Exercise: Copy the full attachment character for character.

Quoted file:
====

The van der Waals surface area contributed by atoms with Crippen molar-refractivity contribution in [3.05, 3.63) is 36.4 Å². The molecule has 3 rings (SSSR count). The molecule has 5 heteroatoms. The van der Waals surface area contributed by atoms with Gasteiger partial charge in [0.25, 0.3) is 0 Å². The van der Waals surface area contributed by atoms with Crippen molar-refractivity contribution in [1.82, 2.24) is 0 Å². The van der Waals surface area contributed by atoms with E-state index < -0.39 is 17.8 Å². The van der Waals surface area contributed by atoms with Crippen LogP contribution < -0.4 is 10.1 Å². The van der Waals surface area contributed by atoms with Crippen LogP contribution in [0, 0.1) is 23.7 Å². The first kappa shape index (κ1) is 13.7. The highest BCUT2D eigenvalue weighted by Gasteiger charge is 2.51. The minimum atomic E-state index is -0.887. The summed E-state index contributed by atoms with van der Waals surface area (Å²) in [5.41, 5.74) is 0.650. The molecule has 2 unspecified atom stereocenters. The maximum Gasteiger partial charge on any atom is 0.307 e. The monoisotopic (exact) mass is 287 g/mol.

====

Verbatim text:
The van der Waals surface area contributed by atoms with Crippen molar-refractivity contribution in [3.05, 3.63) is 36.4 Å². The molecule has 3 rings (SSSR count). The molecule has 5 heteroatoms. The van der Waals surface area contributed by atoms with Gasteiger partial charge in [0.25, 0.3) is 0 Å². The van der Waals surface area contributed by atoms with Crippen molar-refractivity contribution in [1.82, 2.24) is 0 Å². The van der Waals surface area contributed by atoms with E-state index < -0.39 is 17.8 Å². The van der Waals surface area contributed by atoms with Crippen LogP contribution < -0.4 is 10.1 Å². The van der Waals surface area contributed by atoms with Crippen LogP contribution in [0, 0.1) is 23.7 Å². The first kappa shape index (κ1) is 13.7. The highest BCUT2D eigenvalue weighted by Gasteiger charge is 2.51. The minimum atomic E-state index is -0.887. The summed E-state index contributed by atoms with van der Waals surface area (Å²) in [5.41, 5.74) is 0.650. The molecule has 2 unspecified atom stereocenters. The maximum Gasteiger partial charge on any atom is 0.307 e. The monoisotopic (exact) mass is 287 g/mol.